Easy SEO: A Brilliant Article

Advice to help your readers comprehend what you’re talking about AND help the search engines who help them, use these really simple tips.

People often ask for help with SEO.

Short of paying for Pay Per Click (which I can help with), there is a lot you can do with your own content to help search engines “like” your content.

I have said repeatedly: to help your readers comprehend what you’re talking about AND to help the search engines who help them:

  • Use headlines
  • Use bold for important words
  • Use bullets
  • Say where you’re clients are (ADHD coach in Doylestown, for example)

Those few tips put my old website at number one in appropriate Google search results for more than ten years PLUS at least five more years AFTER  I was no longer providing that service!

Here is a brilliant example of what I’m talking about

The silent tragedy affecting today’s children
Even if you have no children, or don’t care about children, or the future, or anything else. Just look at the article for like 10 seconds.
Why?
Scanability (If that’s even a word)
(You have to go look.)

I’ll even presume you don’t care about the subject.

What do you see, even if you aren’t really reading?

I’m guessing:

  • This headline:
    • What to do about it?
  • Then the red bullets (which should be bold instead of red, IMHO)
    • Our children are in a devastating emotional state!
  • Then there are more bullets
  • And bold words
  • And another heading:
    • How to fix it?

That is just BRILLIANT. Readers get the idea REALLY fast .. even if they don’t care. That’s what you’re aiming for (the “getting it” part, not the “don’t care” part).

People don’t read the internet like a beloved novel.

They scan… fast. Then move on.

So you need your readers to get the content ASAP.
Make it easy for them. Use:

  • Headlines
  • Bullets
  • Bold
  • Short sentences
  • Easy reading

PS: That article has really good parenting advice.

Search Engine Optimization Before Yoast

When you use SEO plugins you have to go back and correct stuff. Get the tips for where to use your keywords in place first.

SEO plugins are a great help when you’re trying to compose new content for your website.

They let you know, among a lot of thing:

  • if there’s not enough content, or
  • if you didn’t use keywords in the right places, or
  • if your title is too long or too short, or
  • if the language is too complicated for most readers.

The problem is using them means you have to go back and correct stuff that might have been easier to have put in in the first place.

This presentation from WordCamp Rhode Island 2016 gives you tips for places to use your keywords before you check your work.

Here’s the link to WordPress.tv recording of my talk.

Hey, Keurig! Where does the water go?

Using your phone, search Keruig.com for “Where does the water go?” The reply will certainly surprise you.

We have a small size Kuerig coffee maker.keurig coffee maker

Don’t hate me, we use refillable cups. Originally it seemed we’d use less coffee as compared to  making a full pot and tossing half. (I’m not sure that’s true… nevertheless. My sister gave it to me. And we use it.)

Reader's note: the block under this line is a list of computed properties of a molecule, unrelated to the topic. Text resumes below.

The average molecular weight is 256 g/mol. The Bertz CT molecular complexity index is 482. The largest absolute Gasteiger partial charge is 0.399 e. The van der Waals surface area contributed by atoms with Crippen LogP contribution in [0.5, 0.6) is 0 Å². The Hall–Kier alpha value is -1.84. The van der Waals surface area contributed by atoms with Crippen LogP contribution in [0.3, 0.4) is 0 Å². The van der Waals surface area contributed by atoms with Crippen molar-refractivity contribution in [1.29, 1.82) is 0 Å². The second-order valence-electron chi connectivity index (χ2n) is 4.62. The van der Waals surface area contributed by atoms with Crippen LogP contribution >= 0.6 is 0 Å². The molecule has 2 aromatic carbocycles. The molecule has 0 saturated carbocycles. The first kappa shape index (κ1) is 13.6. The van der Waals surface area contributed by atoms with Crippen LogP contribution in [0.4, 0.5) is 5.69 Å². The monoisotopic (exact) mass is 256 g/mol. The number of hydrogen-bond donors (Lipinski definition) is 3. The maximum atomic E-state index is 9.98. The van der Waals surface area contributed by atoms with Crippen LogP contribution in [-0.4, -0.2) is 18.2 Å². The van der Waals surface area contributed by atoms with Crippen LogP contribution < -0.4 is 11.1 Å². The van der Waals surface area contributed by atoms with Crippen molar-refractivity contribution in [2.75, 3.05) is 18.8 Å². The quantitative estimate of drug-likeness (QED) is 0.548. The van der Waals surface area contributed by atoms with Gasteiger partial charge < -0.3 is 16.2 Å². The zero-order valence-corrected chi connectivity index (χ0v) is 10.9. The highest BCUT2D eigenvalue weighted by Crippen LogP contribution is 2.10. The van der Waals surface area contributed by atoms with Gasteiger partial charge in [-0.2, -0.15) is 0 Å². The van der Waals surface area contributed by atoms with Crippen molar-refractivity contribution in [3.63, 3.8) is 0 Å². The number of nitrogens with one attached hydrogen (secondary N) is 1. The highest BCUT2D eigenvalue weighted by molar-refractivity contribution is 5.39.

Recently we find that when you fill the reservoir with a full cup of water, you only get a half cup of coffee.  If you add a little MORE water to fill the cup, it generally overflows at least some.

So this morning I thought I’d look at Keurig’s website to see if they might offer some support.

I was at the kitchen table. I used my phone.
keurig searchFirst I tried SUPPORT which, to Keurig, means how to cancel your order. You can’t. Returning is very specifically outlined.

So I thought I’d use the search function.
I carefully TYPED in: “Where does the water go?”

Answer could have been, “In the top, you idiot.”

keurig answerBut no, instead the answer is:

Did you mean: white diet water good??

I kid you not. I did not SPEAK my request. I typed it.
Did it again to be sure.  Got the same answer.

Really? All of my words were spelled right and simple enough for a 3-year old to understand.

My big machine had a different answer:

We couldn’t find “where does the water go”
But with 400 varieties of beverages we are sure you’ll find something to love on our site.

Clearly Keurig has a much different site for mobile than for desktop viewing.

Why is this a lesson?

First, the good thing:  Keurig wants visitors to have a good view of their products. So they have a special set up for mobile users. Something like 54% of visitors to a site are mobile visitors. For sure, more than half web users use mobile devices.

Second, the other thing: Keurig mobile and full size sites clearly are not the same. I know they can’t LOOK the same because, well, the screen on mobile devices is smaller. But they could at least have the same search results!

I thought I’d check on responsinator.com to see what that service showed. It’s a great place to check to see what your site looks like on different devices without actually spending all the money to have them all. Guess what? Responsinator.com showed NOTHING. Blank screens for every size device.